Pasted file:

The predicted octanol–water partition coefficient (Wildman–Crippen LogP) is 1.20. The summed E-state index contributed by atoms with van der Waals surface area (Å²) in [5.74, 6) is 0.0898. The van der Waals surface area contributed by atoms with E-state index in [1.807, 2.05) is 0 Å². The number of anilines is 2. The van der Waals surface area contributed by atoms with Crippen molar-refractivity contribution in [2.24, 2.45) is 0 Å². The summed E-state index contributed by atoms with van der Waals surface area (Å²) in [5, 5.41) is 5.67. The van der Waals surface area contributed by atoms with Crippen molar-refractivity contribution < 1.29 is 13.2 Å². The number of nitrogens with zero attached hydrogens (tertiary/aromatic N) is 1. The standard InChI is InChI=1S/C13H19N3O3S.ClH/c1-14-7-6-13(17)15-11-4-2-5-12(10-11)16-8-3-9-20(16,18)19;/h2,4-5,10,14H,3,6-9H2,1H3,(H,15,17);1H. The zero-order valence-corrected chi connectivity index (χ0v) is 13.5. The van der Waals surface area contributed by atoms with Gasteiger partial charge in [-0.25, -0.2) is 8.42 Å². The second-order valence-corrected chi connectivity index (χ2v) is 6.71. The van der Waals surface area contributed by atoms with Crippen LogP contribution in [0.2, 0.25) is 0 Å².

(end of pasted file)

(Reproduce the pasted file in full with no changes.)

The predicted octanol–water partition coefficient (Wildman–Crippen LogP) is 1.20. The summed E-state index contributed by atoms with van der Waals surface area (Å²) in [5.74, 6) is 0.0898. The van der Waals surface area contributed by atoms with E-state index in [1.807, 2.05) is 0 Å². The number of anilines is 2. The van der Waals surface area contributed by atoms with Crippen molar-refractivity contribution in [2.24, 2.45) is 0 Å². The summed E-state index contributed by atoms with van der Waals surface area (Å²) in [5, 5.41) is 5.67. The van der Waals surface area contributed by atoms with Crippen molar-refractivity contribution < 1.29 is 13.2 Å². The number of nitrogens with zero attached hydrogens (tertiary/aromatic N) is 1. The standard InChI is InChI=1S/C13H19N3O3S.ClH/c1-14-7-6-13(17)15-11-4-2-5-12(10-11)16-8-3-9-20(16,18)19;/h2,4-5,10,14H,3,6-9H2,1H3,(H,15,17);1H. The zero-order valence-corrected chi connectivity index (χ0v) is 13.5. The van der Waals surface area contributed by atoms with Gasteiger partial charge in [-0.25, -0.2) is 8.42 Å². The second-order valence-corrected chi connectivity index (χ2v) is 6.71. The van der Waals surface area contributed by atoms with Crippen LogP contribution in [0.2, 0.25) is 0 Å².